Former White House budget director David Stockman is sounding alarms over his party’s reckless spending. “The current economic and constitutional outlaw resident in the Oval Office doesn’t have a clue,” he says.
David Stockman is a national treasure. Now 73, he was once the wunderkind of American politics, first as a young congressman from Michigan, representing the fourth district in the heart of the state, and then as Ronald Reagan’s first director of the Office of Management and Budget. He was all of 34 years old back then.
His mission for Reagan was to somehow increase defense spending, cut taxes, and balance the federal budget at the same time. A quick study, and an attendee of the Harvard Divinity School, Stockman latched on to the then trendy economic idea of supply-side economics—the convoluted notion that by cutting taxes, individuals would have more money to spend on goods and services, spurring companies to hire more workers, build more factories, sell more things, and make the economy hum. It didn’t work then, and the Trumpian version—slashing the corporate tax rate to 21% from 35% as part of the 2018 tax law—hasn’t worked now.
I’ve written about Stockman before. Once in 2010, in the New York Times, where he advocated for higher taxes despite remaining a Republican, and once in 2013, a profile in Bloomberg Businessweek, following the publication of The Great Deformation, his best-selling tome about the 2008 financial crisis and its consequences. In the Businessweek piece he told me about his “road to Damascus” conversion from a supply-side economics proselytizer to a debt and deficit apostate. He’s become one of the most rational—and yet outspoken—critics of Donald Trump and his dystopian level of economic mismanagement that has resulted in a federal budget deficit approaching $4 trillion and a national debt of $26.6 trillion.
In four posts to his Contra Corner blog, written during August and September, Stockman warned us, repeatedly, about the disastrous consequences of what he called the coming “Fiscal Armageddon.” He’s predicted severe economic troubles before, of course. And some people—particularly Paul Krugman, the Nobel Prize–winning economist and longtime New York Times columnist—regard him as similar to a broken clock, which is right twice a day.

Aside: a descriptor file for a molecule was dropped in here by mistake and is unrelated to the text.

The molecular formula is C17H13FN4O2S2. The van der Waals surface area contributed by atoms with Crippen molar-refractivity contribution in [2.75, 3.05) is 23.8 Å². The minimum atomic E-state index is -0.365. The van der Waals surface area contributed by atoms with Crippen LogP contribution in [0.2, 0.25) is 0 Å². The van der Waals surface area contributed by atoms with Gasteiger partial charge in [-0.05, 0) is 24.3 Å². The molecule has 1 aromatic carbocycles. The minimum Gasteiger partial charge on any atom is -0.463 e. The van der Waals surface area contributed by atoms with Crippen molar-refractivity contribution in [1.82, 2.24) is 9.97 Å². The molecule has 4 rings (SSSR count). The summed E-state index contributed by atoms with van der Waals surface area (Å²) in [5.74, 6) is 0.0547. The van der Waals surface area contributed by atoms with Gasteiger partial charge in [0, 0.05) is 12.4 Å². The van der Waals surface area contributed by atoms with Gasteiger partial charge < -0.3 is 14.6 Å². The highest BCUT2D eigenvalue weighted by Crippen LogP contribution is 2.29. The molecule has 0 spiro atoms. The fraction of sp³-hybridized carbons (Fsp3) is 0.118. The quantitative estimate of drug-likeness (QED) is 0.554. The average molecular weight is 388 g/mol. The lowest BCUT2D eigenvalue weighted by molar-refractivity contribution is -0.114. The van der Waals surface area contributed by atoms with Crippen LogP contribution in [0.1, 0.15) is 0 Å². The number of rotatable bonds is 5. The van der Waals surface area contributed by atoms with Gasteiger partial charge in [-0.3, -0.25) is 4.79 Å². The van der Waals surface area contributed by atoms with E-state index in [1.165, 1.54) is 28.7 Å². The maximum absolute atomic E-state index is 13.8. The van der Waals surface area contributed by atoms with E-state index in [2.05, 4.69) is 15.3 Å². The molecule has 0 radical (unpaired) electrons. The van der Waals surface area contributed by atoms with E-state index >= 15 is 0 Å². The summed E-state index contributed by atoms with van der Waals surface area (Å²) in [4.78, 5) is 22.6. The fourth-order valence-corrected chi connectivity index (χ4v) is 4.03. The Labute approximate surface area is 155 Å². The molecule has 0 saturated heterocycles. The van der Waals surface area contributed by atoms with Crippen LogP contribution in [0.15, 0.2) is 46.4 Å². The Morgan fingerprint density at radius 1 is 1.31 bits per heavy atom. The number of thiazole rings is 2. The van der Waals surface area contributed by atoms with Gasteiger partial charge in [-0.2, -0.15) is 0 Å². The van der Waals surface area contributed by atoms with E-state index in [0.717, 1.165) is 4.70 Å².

Not me. I find Stockman’s repeated cris de coeur to be smart, thoughtful, and always timely—and therefore worth highlighting and taking to heart. When one of the smartest guys in any room sounds the alarm, it’s time to listen.
In the first epistle, on August 3, Stockman noted how, thanks to the policies of the Federal Reserve, the yield on the 10-year Treasury bond had fallen to 0.52%, the lowest in the history of our republic. “The lowest government bond yield since the founders were making their way to Philadelphia to draft the nation’s constitution juxtaposed with the most recklessly profligate fiscal policy in its entire history,” he wrote. “And, yes, what passes for fiscal policy in the Imperial City today does give the notion of ‘reckless’ an altogether new definition. And it also tells you why the self-proclaimed ‘king of debt’ currently domiciled in the Oval Office will long be known as the father of America’s fiscal demise.” He explained how the U.S. national debt as a percentage of GDP had gone from 28.9% in the fourth quarter of 1980 to, 40 years later,147.6% of GDP in the second quarter of 2020. He blamed Republicans for the fiscal irresponsibility. “The army of fiscal flakes and careerist pols who dominate today’s GOP” would like us to think the Democrats are to blame, he wrote, “but the figures do not lie”—some 84% of the gain is attributable to the Republicans; only 16% to the Democrats.
While the debt-to-GDP ratio has been ratcheting up for decades, Stockman continued, “the Donald has literally turned on the after-burners” since he took over. He blamed the increase in national debt—which Trump pledged to eliminate during the 2016 campaign and pledged to reduce in his rolled-over convention platform—on Trump’s “insane increases” in defense spending, which are his “pride and joy,” accompanied by $100 billion in “pork barrel” spending that he “gladly threw in the hopper” to get the defense spending he wanted. (It’s worth recalling that on Monday, Trump criticized the Pentagon leaders for wanting to feed the military-industrial complex when it was he who did so, not the military officials.) Stockman, no surprise, is not a fan of Trump’s $1.7 trillion tax cut “based on growth theories that were preposterous on their face.” And of course the recent $3.5 trillion “spending spree (with trillions more coming)” to “counteract the economic devastation of Lockdown Nation was also doubly Donald’s doing: He encouraged nearly every dime of it.”